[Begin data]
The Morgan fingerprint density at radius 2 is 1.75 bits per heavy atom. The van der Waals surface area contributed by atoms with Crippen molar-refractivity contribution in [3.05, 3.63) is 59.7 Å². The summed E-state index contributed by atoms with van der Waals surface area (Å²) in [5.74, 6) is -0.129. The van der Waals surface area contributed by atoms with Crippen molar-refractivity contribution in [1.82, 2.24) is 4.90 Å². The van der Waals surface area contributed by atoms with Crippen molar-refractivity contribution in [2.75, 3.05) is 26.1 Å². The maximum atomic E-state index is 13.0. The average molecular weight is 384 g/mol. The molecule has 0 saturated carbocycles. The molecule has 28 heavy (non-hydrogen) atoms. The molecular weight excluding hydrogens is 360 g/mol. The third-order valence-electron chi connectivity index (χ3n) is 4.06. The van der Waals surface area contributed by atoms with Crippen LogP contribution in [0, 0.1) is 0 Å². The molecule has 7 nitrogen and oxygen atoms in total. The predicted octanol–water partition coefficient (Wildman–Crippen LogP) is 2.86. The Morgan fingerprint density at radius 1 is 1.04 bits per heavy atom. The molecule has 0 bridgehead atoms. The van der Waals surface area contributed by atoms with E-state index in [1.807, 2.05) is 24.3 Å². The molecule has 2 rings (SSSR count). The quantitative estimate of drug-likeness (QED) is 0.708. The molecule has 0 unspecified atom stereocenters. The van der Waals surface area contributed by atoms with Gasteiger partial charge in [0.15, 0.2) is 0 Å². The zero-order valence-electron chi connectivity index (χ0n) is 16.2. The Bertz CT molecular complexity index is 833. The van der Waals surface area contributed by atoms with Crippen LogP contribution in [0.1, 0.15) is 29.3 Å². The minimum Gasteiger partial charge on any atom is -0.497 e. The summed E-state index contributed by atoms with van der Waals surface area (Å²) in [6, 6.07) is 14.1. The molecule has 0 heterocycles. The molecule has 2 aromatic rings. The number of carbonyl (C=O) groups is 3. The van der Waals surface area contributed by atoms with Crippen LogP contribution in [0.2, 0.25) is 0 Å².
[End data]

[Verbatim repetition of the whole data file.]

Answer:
The Morgan fingerprint density at radius 2 is 1.75 bits per heavy atom. The van der Waals surface area contributed by atoms with Crippen molar-refractivity contribution in [3.05, 3.63) is 59.7 Å². The summed E-state index contributed by atoms with van der Waals surface area (Å²) in [5.74, 6) is -0.129. The van der Waals surface area contributed by atoms with Crippen molar-refractivity contribution in [1.82, 2.24) is 4.90 Å². The van der Waals surface area contributed by atoms with Crippen molar-refractivity contribution in [2.75, 3.05) is 26.1 Å². The maximum atomic E-state index is 13.0. The average molecular weight is 384 g/mol. The molecule has 0 saturated carbocycles. The molecule has 28 heavy (non-hydrogen) atoms. The molecular weight excluding hydrogens is 360 g/mol. The third-order valence-electron chi connectivity index (χ3n) is 4.06. The van der Waals surface area contributed by atoms with Crippen LogP contribution in [0, 0.1) is 0 Å². The molecule has 7 nitrogen and oxygen atoms in total. The predicted octanol–water partition coefficient (Wildman–Crippen LogP) is 2.86. The Morgan fingerprint density at radius 1 is 1.04 bits per heavy atom. The molecule has 0 bridgehead atoms. The van der Waals surface area contributed by atoms with E-state index in [1.807, 2.05) is 24.3 Å². The molecule has 2 rings (SSSR count). The quantitative estimate of drug-likeness (QED) is 0.708. The molecule has 0 unspecified atom stereocenters. The van der Waals surface area contributed by atoms with Gasteiger partial charge in [0.15, 0.2) is 0 Å². The zero-order valence-electron chi connectivity index (χ0n) is 16.2. The Bertz CT molecular complexity index is 833. The van der Waals surface area contributed by atoms with Crippen LogP contribution in [0.1, 0.15) is 29.3 Å². The minimum Gasteiger partial charge on any atom is -0.497 e. The summed E-state index contributed by atoms with van der Waals surface area (Å²) in [6, 6.07) is 14.1. The molecule has 0 heterocycles. The molecule has 2 aromatic rings. The number of carbonyl (C=O) groups is 3. The van der Waals surface area contributed by atoms with Crippen LogP contribution in [0.2, 0.25) is 0 Å².